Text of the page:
Mr. Laughon does not cite the transcript in his article. To the contrary, he relies exclusively upon secondary sources for his description of Professor Wax’s views. Had Mr. Laughon read the transcript before he published his article, he would have said so by now.

            As near as I can tell, you do not believe Mr. Laughon had an ethical duty to describe the complexity of Professor Wax’s views before condemning her as a racist. There, we must part company. In my opinion, a conscientious writer — especially one who admires Edmund Burke and Alexis de Tocqueville — will strive to enable his readers to make a fully informed decision. His readers can do so only if they have some means of determining for themselves what the target of his criticism actually thinks. In a situation such as this, there are essentially two ways a writer could enable his readers to become fully informed. He could cite the transcript and invite his readers to examine it for themselves, or he could provide a description of his target’s views that fairly discloses their complexity. Mr. Laughon did neither. He was content to build up and knock down a straw man.

            I’m pleased you read the transcript. However, remember this: you got to decide for yourself whether Mr. Laughon treated Professor Wax fairly because I advised you of the transcript’s existence and you, to your credit, took time to read it. Mr. Laughon did not extend that courtesy to his readers.

            I do not question Mr. Laughon’s character. In all probability, he is a fine human being. However, his treatment of Professor Wax is unworthy of a person who admires Burke and Tocqueville.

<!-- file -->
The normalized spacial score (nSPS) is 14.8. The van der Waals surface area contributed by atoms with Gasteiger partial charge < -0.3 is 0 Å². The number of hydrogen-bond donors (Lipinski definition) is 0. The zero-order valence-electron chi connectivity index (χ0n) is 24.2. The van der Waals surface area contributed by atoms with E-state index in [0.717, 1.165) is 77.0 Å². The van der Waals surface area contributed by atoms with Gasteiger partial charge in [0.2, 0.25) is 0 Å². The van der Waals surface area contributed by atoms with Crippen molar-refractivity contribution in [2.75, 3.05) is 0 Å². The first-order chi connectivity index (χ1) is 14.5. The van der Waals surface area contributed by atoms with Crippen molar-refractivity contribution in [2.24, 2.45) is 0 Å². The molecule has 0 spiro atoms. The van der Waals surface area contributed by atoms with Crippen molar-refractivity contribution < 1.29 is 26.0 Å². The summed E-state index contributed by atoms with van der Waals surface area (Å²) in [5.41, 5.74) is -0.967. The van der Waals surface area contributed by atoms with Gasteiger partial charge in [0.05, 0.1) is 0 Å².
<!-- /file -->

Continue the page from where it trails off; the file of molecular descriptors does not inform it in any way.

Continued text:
• Kiyoshi01

            This is getting to be pedantic.

            There is nothing in the piece that suggests that the writer failed to consider the whole of Wax’s comments. I don’t know why you’re assuming otherwise. Further, I see no evidence that he misrepresented the underlying facts. In short, you simply disagree with the inferences that the writer has drawn from those facts. So what? None of us is under an ethical duty to draw particular inferences from a set of facts, especially where, as here, the facts could reasonably lead to a range of different inferences. Obviously, the writer is under no obligation to accept Wax’s own self-serving opinions on the matter, even if he appreciates Burke and de Tocqueville.

            And, by the way, you are questioning the writer’s character. In fact, you made a number of unsubstantiated factual allegations against the writer without any supporting evidence. In short, you committed the very sin of which you falsely accused him of committing.

            And, for the record, after having read Wax’s full remarks, I would conclude that, based on our current social understanding of what constitutes racism, Wax is a racist.